What Is Degenerative Arthrosis?


Quick Answer

Degenerative arthrosis osteoarthritis is a joint disease whereby the protective cartilage, whose function is to help joints move smoothly, wears and tears with time. This results in pain, swelling, and the development of bone spurs, according to Healthline.

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Full Answer

Degenerative arthrosis mainly affects the joints of neck, hips, hands, and knees. Some of the symptoms of this condition include joint stiffness, reduced flexibility in the affected joints, bone-to-bone contact, and tenderness around the joints, says Healthline.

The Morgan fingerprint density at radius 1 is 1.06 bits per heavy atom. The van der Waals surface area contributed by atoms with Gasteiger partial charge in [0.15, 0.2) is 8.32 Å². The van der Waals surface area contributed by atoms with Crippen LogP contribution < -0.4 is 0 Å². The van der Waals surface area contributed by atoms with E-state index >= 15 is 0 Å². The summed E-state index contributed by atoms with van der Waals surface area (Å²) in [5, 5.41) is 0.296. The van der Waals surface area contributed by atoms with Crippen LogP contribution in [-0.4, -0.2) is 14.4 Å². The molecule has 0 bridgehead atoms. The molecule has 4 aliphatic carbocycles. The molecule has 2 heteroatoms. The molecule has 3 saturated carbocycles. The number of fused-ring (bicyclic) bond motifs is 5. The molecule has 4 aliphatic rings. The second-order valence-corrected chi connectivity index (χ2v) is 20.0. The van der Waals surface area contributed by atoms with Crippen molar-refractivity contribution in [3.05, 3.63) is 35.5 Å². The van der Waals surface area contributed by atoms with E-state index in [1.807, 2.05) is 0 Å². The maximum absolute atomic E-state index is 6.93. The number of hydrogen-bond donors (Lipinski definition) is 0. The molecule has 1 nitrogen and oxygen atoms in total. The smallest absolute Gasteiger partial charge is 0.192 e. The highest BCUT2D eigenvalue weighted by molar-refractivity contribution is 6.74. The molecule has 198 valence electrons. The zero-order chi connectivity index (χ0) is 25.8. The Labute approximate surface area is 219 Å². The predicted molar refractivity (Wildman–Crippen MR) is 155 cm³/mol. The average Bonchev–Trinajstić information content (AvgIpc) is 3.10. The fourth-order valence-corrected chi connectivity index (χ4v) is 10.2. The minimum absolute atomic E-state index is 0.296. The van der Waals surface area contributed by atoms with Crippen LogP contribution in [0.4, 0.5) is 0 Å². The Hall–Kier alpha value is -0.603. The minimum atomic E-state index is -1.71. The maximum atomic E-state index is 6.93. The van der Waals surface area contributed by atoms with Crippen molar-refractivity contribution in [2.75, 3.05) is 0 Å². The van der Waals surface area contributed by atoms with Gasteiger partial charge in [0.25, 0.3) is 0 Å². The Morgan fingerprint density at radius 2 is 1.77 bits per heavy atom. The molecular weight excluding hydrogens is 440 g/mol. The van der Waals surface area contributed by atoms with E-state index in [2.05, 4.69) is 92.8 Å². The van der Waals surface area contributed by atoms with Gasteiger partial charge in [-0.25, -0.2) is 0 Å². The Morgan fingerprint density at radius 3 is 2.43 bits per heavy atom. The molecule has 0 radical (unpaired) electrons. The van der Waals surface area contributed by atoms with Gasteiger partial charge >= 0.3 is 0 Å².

The risk of this disease increases with age and obesity, and women are more likely than men to develop degenerative arthrosis. Other risk factors include abnormal joints at birth and joint injuries such as an accident while playing sports or certain tasks that may repetitively stress the joints. Moreover, the presence of some diseases like rheumatoid arthritis, hormone disorders, gout and diabetes can increase the risk of degenerative arthrosis, states Mayo Clinic.

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